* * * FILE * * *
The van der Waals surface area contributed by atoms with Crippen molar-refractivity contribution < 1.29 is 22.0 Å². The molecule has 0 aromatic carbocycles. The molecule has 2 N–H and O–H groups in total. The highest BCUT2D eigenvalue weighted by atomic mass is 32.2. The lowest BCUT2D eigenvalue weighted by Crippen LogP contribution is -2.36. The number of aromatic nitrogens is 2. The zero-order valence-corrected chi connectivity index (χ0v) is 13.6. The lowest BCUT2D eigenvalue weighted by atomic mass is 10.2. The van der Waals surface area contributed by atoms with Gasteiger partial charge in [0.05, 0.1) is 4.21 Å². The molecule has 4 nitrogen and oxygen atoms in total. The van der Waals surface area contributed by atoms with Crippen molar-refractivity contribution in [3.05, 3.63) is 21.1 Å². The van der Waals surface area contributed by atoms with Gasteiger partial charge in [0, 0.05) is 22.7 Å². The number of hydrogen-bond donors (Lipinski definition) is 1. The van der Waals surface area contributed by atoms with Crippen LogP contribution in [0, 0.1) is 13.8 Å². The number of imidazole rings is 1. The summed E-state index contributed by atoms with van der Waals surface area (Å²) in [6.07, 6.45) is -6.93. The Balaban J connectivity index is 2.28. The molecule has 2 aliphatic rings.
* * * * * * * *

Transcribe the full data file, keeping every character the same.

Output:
The van der Waals surface area contributed by atoms with Crippen molar-refractivity contribution < 1.29 is 22.0 Å². The molecule has 0 aromatic carbocycles. The molecule has 2 N–H and O–H groups in total. The highest BCUT2D eigenvalue weighted by atomic mass is 32.2. The lowest BCUT2D eigenvalue weighted by Crippen LogP contribution is -2.36. The number of aromatic nitrogens is 2. The zero-order valence-corrected chi connectivity index (χ0v) is 13.6. The lowest BCUT2D eigenvalue weighted by atomic mass is 10.2. The van der Waals surface area contributed by atoms with Gasteiger partial charge in [0.05, 0.1) is 4.21 Å². The molecule has 4 nitrogen and oxygen atoms in total. The van der Waals surface area contributed by atoms with Crippen molar-refractivity contribution in [3.05, 3.63) is 21.1 Å². The van der Waals surface area contributed by atoms with Gasteiger partial charge in [0, 0.05) is 22.7 Å². The number of hydrogen-bond donors (Lipinski definition) is 1. The van der Waals surface area contributed by atoms with Crippen LogP contribution in [0, 0.1) is 13.8 Å². The number of imidazole rings is 1. The summed E-state index contributed by atoms with van der Waals surface area (Å²) in [6.07, 6.45) is -6.93. The Balaban J connectivity index is 2.28. The molecule has 2 aliphatic rings.